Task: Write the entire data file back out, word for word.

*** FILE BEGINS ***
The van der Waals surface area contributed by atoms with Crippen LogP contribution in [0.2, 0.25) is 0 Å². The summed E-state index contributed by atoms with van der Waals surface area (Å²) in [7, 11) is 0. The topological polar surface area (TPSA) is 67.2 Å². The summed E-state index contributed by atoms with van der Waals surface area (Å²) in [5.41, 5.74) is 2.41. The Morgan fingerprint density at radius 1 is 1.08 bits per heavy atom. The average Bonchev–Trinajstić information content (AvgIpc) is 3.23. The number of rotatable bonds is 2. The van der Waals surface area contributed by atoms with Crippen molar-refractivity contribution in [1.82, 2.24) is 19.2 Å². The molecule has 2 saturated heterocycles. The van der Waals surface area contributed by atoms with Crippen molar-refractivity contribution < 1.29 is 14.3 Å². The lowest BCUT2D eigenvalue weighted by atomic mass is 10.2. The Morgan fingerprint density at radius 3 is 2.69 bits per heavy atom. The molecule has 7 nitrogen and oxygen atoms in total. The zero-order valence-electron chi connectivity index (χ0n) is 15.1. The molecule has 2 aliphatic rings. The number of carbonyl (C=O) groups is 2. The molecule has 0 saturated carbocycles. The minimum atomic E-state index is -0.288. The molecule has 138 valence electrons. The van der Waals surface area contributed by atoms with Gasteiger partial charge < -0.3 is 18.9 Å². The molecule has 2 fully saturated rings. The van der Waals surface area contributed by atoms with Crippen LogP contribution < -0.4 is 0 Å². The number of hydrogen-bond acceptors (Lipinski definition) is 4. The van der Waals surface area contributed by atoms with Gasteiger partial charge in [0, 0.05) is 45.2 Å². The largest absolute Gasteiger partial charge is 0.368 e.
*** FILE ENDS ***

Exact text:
The van der Waals surface area contributed by atoms with Crippen LogP contribution in [0.2, 0.25) is 0 Å². The summed E-state index contributed by atoms with van der Waals surface area (Å²) in [7, 11) is 0. The topological polar surface area (TPSA) is 67.2 Å². The summed E-state index contributed by atoms with van der Waals surface area (Å²) in [5.41, 5.74) is 2.41. The Morgan fingerprint density at radius 1 is 1.08 bits per heavy atom. The average Bonchev–Trinajstić information content (AvgIpc) is 3.23. The number of rotatable bonds is 2. The van der Waals surface area contributed by atoms with Crippen molar-refractivity contribution in [1.82, 2.24) is 19.2 Å². The molecule has 2 saturated heterocycles. The van der Waals surface area contributed by atoms with Crippen molar-refractivity contribution < 1.29 is 14.3 Å². The lowest BCUT2D eigenvalue weighted by atomic mass is 10.2. The Morgan fingerprint density at radius 3 is 2.69 bits per heavy atom. The molecule has 7 nitrogen and oxygen atoms in total. The zero-order valence-electron chi connectivity index (χ0n) is 15.1. The molecule has 2 aliphatic rings. The number of carbonyl (C=O) groups is 2. The molecule has 0 saturated carbocycles. The minimum atomic E-state index is -0.288. The molecule has 138 valence electrons. The van der Waals surface area contributed by atoms with Gasteiger partial charge < -0.3 is 18.9 Å². The molecule has 2 fully saturated rings. The van der Waals surface area contributed by atoms with Crippen LogP contribution < -0.4 is 0 Å². The number of hydrogen-bond acceptors (Lipinski definition) is 4. The van der Waals surface area contributed by atoms with Gasteiger partial charge in [0, 0.05) is 45.2 Å². The largest absolute Gasteiger partial charge is 0.368 e.